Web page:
horz line

Collapse At Roissy

photo: cafe la consigne

A café terrace nearly too bright.

Moore Film Takes Cannes' Top Award

Paris:– Monday, 24. May 2004:– Early Sunday morning a 30–metre section of the new Terminal 2–E collapsed at Charles–de–Gaulle airport, killing four people and injuring three others. They were apparently all airline passengers.

Witnesses saw dust falling from the structure's ceiling, heard crunching, saw cracks appear and alerted airport authorities, who evacuated about 80 personnel and passengers from the danger area. Immediately afterwards the multi–ton overhead terminal section's roof gave way, and the whole elevated passenger 'jetty' crashed to the level of the runway.

The 'plan rouge' sent 250 rescue specialists into action and rescue workers quickly arrived on the scene to search the wreckage for victims and survivors. Search dogs indicated that there were few, if any, remaining trapped in the in the twisted wreck of the steel, concrete and glass tube. An emergency hospital was set up on the spot.

The accident occurred about 7:00 in the morning when there was little traffic other than three Air France flights, from Newark and Johannesburg which were disembarking, and a flight to Prague was embarking. There were other passengers in the area waiting for other flights.

About 60 scheduled flights were shifted to other terminals at the same airport, with delays but no cancellations. The new 2–E terminalphoto: warm air night cafe was opened last June, in a somewhat unfinished state, as I noted in July when I passed through it on the way to New York City. On Monday airport officials decided to close the whole 2–E terminal because more cracks were appearing.

Before the wind came and blew the warmth away.

Both the Minister of Transport, Gilles de Robien, and the Minister of the Interior, Dominique de Villepin, were at the accident scene on Sunday. The director of Aéroports de Paris, Hubert du Mesnil, guessed that the sole cause of the accident was the collapse of the structure, rather than any sort of attack.

Officials do not have any idea why the new terminal is falling apart. On Sunday the building was not under any of the relatively minor stresses that it should have been built to withstand. In light of the new cracks showing up today, there is talk of tearing the whole thing down and rebuilding it.

Aéroports de Paris was reported to have spent about 750 million euros on the building that is the principle Air France international terminal. It is also used by Air France partners AeroMexico, Alitalia, CSA, Delta, and Korean Airlines.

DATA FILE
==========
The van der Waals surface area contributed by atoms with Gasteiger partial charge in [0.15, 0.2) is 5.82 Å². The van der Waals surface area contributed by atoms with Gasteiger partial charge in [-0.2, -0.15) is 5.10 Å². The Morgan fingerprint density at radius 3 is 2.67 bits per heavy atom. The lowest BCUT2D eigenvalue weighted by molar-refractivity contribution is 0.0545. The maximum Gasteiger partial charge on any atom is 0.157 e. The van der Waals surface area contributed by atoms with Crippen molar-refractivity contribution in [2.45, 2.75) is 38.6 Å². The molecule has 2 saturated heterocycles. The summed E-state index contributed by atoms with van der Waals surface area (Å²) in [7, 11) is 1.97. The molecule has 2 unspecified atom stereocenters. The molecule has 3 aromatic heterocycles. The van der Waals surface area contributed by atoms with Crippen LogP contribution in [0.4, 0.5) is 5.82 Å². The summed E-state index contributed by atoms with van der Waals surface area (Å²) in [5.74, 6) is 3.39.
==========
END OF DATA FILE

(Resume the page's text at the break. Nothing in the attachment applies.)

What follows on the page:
Until now about six million passengers have passed through the new terminal, which was designed to handle up to ten million by the end of this year. It was to be a key element making Charles–de–Gaulle airport into a primary airline hub with more traffic than London or Frankfurt. The 2–E terminal was designed to handle 17 passenger jets, including the coming jumbo Airbus, the A380.

Aéroports de Paris announced late on Monday that it was abandoning Terminal 2–E and its operations were to be carried out at other Roissy terminals.

'Fahrenheit 9/11' Wins Palme d'Or

On Saturday night France–2 TV–news announced that Michael Moore's film, in competition at the 57th Cannes Film Festival, had been awarded with the top prize, the 'Palme d'Or.'

Near the end of the news broadcast the film director was also interviewed on a live feed from Cannes. He said he was 'completelyphoto: place dauphine overwhelmed,' adding, "It's an enormous surprise." According to Reuters, the triumph of the film was no great surprise after the standing ovation it received after its official screening in competition last Monday at the Grand Théâtre Lumière.

But it was the first time since Jacques Cousteau's 'Le Monde de Silence' won in 1956 that a documentary has been honored. However, winning at Cannes was not a first for Mr. Moore, who won an award for 'Bowling for Columbine' two years ago.

In the Place Dauphine.

During the press conference following the awards, Mr. Moore was quoted as saying that he expected the right–wing press in the United States would claim that the Palme d'Or was a strictly French prize. But he also noted that four of the jurors were American – Kathleen Turner, Jerry Schatzberg, and Edwidge Danticat. The festival's president was Quentin Tarantino.

The sole French juror was the actress Emanuelle Béart. Other jurors were British actress Tilda Swinton, Belgian actor Benoit Poelvoode, Finnish critic Peter von Bagh and the Hong Kong director, Tsui Hark

During the TV–news interview, Mr. Moore said he was positive that the film woud be shown in cinemas in the United States, with emphasis on 'this summer.' He said, "Americans have a right to see it." The film is slated for a run in French cinemas beginning 7. July.

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